Abstract: Stochastic fluctuations can cause identical cells or individual molecules to exhibit wildly different behaviors. Often labeled "noise," these fluctuations are frequently considered a nuisance that compromises cellular responses, complicates modeling, makes predictive understanding and control all but impossible. However, if we computationally examine fluctuations more closely and carefully match them to discrete stochastic analyses, we discover virtually untapped, yet powerful sources of information and new opportunities. In this talk, I will present our collaborative endeavors to integrate single-cell and single-molecule experiments with precise stochastic analyses to gain new insight and quantitatively predictive understanding for signal-activated gene regulation. I will explain how we experimentally quantify transcription dynamics at high temporal and spatial resolutions; how we use precise computational analyses to model this data and efficiently infer biological mechanisms and parameters; how we predict and evaluate the extent to which model constraints (i.e., data) and uncertainty (i.e., model complexity) contribute to our understanding. We will examine how different data statistics (e.g., expectation values versus probability densities) contribute to model bias and uncertainty, and we will show how these affect predictive power. Finally, we will introduce a new approach to compute the Fisher Information Matrix, and we will illustrate its application for the improved design of single-cell experiments.

    Biography: Dr. Munsky received B.S. and M.S. degrees in Aerospace Engineering from the Pennsylvania State University in 2000 and 2002, respectively, and his Ph.D. in Mechanical Engineering from the University of California at Santa Barbara in 2008. Following his graduate studies, Dr. Munsky worked at the Los Alamos National Laboratory -” as a Director's Postdoctoral Fellow (2008-2010), as a Richard P. Feynman Distinguished Postdoctoral Fellow in Theory and Computing (2010-2013), and as a Staff Scientist (2013). In 2014, he joined the Colorado State University Department of Chemical and Biological Engineering and the School of Biomedical Engineering, in which he is now an Assistant Professor. Dr. Munsky is best known for his discovery of Finite State Projection algorithm, which has enabled the efficient study of probability distribution dynamics for stochastic gene regulatory networks. Dr. Munsky's research interests are in the integration of discrete stochastic models with single-cell experiments to identify predictive models of gene regulatory systems. Dr. Munsky was the recipient of the 2008 UCSB Department of Mechanical Engineering best Ph.D. Dissertation award, the 2010 Leon Heller Postdoctoral Publication Prize, and the 2012 LANL Postdoc Distinguished Performance Award for his work in this topic. Dr. Munsky became a Keck Scholar in 2016. Dr. Munsky is the contact organizer of the internationally recognized, NIH-funded q-bio Summer School (q-bio.org), where he runs a course on single-cell stochastic gene regulation.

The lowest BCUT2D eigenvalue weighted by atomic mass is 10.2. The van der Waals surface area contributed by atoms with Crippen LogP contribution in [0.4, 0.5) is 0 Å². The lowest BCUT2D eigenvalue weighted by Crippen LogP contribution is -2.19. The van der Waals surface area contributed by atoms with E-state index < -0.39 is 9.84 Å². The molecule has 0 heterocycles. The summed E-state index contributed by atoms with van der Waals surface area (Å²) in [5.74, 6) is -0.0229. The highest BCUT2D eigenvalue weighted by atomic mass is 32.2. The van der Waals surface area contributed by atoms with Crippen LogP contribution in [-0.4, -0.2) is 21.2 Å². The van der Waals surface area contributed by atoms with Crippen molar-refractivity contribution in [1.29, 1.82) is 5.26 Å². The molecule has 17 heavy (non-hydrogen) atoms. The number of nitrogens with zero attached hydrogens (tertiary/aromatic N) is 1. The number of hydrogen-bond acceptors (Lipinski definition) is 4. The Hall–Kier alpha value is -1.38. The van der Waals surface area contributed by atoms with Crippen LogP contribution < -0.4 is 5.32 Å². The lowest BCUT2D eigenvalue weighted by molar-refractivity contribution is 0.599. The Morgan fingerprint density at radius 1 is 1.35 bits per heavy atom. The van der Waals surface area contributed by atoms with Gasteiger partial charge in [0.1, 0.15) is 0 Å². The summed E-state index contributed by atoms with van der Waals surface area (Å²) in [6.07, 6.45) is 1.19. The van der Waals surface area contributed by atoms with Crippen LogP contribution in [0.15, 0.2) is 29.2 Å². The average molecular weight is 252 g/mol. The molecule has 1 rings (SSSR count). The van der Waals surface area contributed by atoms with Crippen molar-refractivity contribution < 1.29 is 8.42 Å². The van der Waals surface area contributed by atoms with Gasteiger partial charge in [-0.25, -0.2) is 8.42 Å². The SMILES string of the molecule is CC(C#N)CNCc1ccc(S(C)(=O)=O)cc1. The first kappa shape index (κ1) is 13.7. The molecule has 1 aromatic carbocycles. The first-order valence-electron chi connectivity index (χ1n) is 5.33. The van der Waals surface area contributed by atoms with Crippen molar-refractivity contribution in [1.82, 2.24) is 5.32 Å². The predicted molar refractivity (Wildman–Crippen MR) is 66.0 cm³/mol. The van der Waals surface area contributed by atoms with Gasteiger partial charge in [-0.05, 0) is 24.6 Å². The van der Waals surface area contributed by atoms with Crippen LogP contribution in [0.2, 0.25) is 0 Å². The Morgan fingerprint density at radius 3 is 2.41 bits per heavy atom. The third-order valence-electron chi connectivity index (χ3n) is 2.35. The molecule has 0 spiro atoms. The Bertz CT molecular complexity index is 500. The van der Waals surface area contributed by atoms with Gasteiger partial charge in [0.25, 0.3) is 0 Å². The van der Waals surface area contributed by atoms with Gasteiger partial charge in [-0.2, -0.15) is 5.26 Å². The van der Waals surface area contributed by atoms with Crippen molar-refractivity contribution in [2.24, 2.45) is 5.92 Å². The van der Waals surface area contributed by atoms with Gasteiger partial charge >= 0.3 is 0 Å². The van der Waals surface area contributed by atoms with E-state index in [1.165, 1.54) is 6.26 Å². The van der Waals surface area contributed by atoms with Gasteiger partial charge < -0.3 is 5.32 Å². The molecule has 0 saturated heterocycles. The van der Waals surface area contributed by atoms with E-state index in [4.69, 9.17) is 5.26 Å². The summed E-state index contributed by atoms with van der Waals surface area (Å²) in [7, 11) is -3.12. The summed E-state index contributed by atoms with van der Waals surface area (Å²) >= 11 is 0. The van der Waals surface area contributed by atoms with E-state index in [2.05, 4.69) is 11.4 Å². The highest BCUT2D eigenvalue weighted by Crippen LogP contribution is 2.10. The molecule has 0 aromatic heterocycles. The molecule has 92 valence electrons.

Host: Paul Bogdan

    Location: Hughes Aircraft Electrical Engineering Center (EEB) - 132

    Audiences: Everyone Is Invited

    Contact: Estela Lopez